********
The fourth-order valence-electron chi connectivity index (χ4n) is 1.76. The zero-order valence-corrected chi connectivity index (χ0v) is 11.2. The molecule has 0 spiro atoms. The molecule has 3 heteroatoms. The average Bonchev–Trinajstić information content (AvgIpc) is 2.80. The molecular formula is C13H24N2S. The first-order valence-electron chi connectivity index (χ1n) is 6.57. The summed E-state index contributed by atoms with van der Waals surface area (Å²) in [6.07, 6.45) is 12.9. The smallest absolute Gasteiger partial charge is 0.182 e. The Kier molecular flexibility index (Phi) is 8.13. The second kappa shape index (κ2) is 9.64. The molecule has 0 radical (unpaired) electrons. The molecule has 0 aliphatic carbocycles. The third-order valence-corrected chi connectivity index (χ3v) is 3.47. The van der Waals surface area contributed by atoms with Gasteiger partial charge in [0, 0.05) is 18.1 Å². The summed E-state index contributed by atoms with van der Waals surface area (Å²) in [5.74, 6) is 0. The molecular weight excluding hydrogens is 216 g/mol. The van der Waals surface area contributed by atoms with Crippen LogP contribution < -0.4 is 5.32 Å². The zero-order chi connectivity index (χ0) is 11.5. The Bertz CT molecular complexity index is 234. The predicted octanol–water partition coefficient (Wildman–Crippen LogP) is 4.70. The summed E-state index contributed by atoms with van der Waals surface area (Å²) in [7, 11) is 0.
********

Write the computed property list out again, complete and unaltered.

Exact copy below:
The fourth-order valence-electron chi connectivity index (χ4n) is 1.76. The zero-order valence-corrected chi connectivity index (χ0v) is 11.2. The molecule has 0 spiro atoms. The molecule has 3 heteroatoms. The average Bonchev–Trinajstić information content (AvgIpc) is 2.80. The molecular formula is C13H24N2S. The first-order valence-electron chi connectivity index (χ1n) is 6.57. The summed E-state index contributed by atoms with van der Waals surface area (Å²) in [6.07, 6.45) is 12.9. The smallest absolute Gasteiger partial charge is 0.182 e. The Kier molecular flexibility index (Phi) is 8.13. The second kappa shape index (κ2) is 9.64. The molecule has 0 radical (unpaired) electrons. The molecule has 0 aliphatic carbocycles. The third-order valence-corrected chi connectivity index (χ3v) is 3.47. The van der Waals surface area contributed by atoms with Gasteiger partial charge in [0, 0.05) is 18.1 Å². The summed E-state index contributed by atoms with van der Waals surface area (Å²) in [5.74, 6) is 0. The molecular weight excluding hydrogens is 216 g/mol. The van der Waals surface area contributed by atoms with Crippen LogP contribution < -0.4 is 5.32 Å². The zero-order chi connectivity index (χ0) is 11.5. The Bertz CT molecular complexity index is 234. The predicted octanol–water partition coefficient (Wildman–Crippen LogP) is 4.70. The summed E-state index contributed by atoms with van der Waals surface area (Å²) in [7, 11) is 0.